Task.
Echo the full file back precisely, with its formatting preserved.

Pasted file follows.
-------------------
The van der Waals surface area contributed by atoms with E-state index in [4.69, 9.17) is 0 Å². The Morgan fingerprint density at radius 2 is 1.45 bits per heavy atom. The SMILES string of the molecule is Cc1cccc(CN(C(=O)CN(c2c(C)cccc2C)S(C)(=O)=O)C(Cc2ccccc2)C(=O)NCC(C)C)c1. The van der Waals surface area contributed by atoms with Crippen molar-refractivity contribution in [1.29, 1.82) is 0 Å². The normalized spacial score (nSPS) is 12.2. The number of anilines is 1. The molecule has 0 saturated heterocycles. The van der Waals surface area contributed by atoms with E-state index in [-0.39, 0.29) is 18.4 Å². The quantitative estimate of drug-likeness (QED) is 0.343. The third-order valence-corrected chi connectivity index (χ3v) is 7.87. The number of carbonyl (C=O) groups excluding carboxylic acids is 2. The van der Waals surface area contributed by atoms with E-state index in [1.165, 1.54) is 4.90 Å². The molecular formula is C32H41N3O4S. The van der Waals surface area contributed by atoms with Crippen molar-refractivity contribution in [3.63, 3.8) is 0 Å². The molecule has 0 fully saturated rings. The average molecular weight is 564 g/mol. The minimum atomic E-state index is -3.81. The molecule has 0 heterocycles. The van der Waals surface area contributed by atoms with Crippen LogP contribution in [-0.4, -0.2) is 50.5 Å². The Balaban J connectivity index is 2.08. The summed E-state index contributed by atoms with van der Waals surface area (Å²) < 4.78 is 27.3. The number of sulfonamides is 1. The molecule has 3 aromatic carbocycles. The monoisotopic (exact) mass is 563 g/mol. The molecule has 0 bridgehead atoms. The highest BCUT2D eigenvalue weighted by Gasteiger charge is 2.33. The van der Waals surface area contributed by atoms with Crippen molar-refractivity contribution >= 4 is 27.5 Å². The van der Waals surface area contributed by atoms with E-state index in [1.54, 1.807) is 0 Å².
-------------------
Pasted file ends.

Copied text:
The van der Waals surface area contributed by atoms with E-state index in [4.69, 9.17) is 0 Å². The Morgan fingerprint density at radius 2 is 1.45 bits per heavy atom. The SMILES string of the molecule is Cc1cccc(CN(C(=O)CN(c2c(C)cccc2C)S(C)(=O)=O)C(Cc2ccccc2)C(=O)NCC(C)C)c1. The van der Waals surface area contributed by atoms with Crippen molar-refractivity contribution in [1.29, 1.82) is 0 Å². The normalized spacial score (nSPS) is 12.2. The number of anilines is 1. The molecule has 0 saturated heterocycles. The van der Waals surface area contributed by atoms with E-state index in [-0.39, 0.29) is 18.4 Å². The quantitative estimate of drug-likeness (QED) is 0.343. The third-order valence-corrected chi connectivity index (χ3v) is 7.87. The number of carbonyl (C=O) groups excluding carboxylic acids is 2. The van der Waals surface area contributed by atoms with E-state index in [1.165, 1.54) is 4.90 Å². The molecular formula is C32H41N3O4S. The van der Waals surface area contributed by atoms with Crippen molar-refractivity contribution in [3.63, 3.8) is 0 Å². The molecule has 0 fully saturated rings. The average molecular weight is 564 g/mol. The minimum atomic E-state index is -3.81. The molecule has 0 heterocycles. The van der Waals surface area contributed by atoms with Crippen LogP contribution in [-0.4, -0.2) is 50.5 Å². The Balaban J connectivity index is 2.08. The summed E-state index contributed by atoms with van der Waals surface area (Å²) < 4.78 is 27.3. The number of sulfonamides is 1. The molecule has 3 aromatic carbocycles. The monoisotopic (exact) mass is 563 g/mol. The molecule has 0 bridgehead atoms. The highest BCUT2D eigenvalue weighted by Gasteiger charge is 2.33. The van der Waals surface area contributed by atoms with Crippen molar-refractivity contribution >= 4 is 27.5 Å². The van der Waals surface area contributed by atoms with E-state index in [1.54, 1.807) is 0 Å².